Fibre-cement tiles have been used to create a latticed surface on the facade and roof of this house by Belgian studio NU Architectuuratelier (+ slideshow).
Leeuw House was designed by NU Architectuuratelier for a young couple on vacant land in the town of Sint-Pieters-Leeuw, near Brussels. Its shape mimics the area's more traditional brick buildings, but its cladding distinguishes it as a modern addition.
"The slates are quite cheap, and we used them uncoated, which has a nice materiality. They are not as clean as the coated ones – there's a variation in colour," the architects told Dezeen.
The couple asked for an energy-efficient house, so NU architectuuratelier designed it to meet Passive House standards in collaboration with Ghent-based office Robuust, who did the engineering. It is built with an airtight structure that requires little additional heating or cooling.
"The house has underfloor heating, but it hasn't been used yet. The building requires almost no energy for heating," said the architects.
The north facade of the three-storey house is relatively blank, while the south and west facades are almost entirely glazed in order to maximise light and warmth from the sun. This orientation also shifts views towards adjacent fields, and away from neighbouring buildings.
Multiple entrances and exits have been designed to give the house a more dynamic relationship with its location. These include a ramp from the street to the side of the house, doors to the terrace at the back, and external stairs from the first floor down to the surrounding land.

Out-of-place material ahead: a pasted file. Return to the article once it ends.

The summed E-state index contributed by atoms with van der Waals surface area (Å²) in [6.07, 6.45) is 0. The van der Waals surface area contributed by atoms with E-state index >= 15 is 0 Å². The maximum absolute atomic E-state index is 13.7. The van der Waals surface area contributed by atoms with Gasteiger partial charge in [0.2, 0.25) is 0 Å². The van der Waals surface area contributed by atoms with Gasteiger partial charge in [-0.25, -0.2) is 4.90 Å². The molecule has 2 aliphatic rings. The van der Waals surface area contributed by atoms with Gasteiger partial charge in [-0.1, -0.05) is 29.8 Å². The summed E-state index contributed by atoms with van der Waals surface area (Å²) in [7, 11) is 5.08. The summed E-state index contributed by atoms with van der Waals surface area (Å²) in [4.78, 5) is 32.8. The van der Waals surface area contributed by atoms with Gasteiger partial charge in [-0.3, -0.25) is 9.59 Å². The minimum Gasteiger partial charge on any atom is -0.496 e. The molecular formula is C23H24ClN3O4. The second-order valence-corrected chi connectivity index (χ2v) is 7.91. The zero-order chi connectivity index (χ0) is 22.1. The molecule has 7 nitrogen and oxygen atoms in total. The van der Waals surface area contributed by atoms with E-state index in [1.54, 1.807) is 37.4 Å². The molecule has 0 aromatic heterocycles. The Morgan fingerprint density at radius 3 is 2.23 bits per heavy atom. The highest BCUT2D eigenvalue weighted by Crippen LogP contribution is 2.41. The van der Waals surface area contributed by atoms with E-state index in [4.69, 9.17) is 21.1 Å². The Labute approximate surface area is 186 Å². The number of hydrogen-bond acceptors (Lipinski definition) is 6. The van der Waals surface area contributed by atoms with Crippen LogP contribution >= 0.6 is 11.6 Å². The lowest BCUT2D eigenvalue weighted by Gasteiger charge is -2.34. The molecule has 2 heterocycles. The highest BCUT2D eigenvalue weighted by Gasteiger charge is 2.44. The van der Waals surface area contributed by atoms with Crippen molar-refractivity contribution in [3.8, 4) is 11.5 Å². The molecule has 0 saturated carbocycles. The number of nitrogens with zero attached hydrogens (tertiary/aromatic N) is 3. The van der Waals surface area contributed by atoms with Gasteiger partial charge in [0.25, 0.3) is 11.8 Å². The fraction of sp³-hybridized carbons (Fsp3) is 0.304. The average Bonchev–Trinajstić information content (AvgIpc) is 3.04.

Green doors and shutters have been added to enliven the exterior.
"We liked the idea of adding colour to this grey volume. The colour was chosen together with the client," said the architects.
The house has a garage in the basement and three bedrooms on the first floor. A dining room, kitchen, living room and study have been arranged on half levels between the ground floor and first floor.
A section of the living room flooring has been cantilevered out into the kitchen to provide a cooking surface.
Rather than design a separate circulation area in the house, the architects have created a route through the different open-plan spaces using metal stairs.
"The house is designed like a spiral internal landscape with alternating views to the exterior landscape," the architects explained. "This spiral is made up of spaces with their own quality, but with open relations to each other. As you ascend, the spaces become more private."
Concrete flooring has been used throughout, chosen for its natural ability to soak up heat during the day and release it slowly later, as temperatures drop.
Birch plywood has been used for the kitchen and storage cabinets, and the metal floor plate supporting the top level has been left exposed to double as the ceiling for the ground floor.
"The client wanted an industrial look, so the structure remains visible," said the architects.
Photography is by Stijn Bollaert.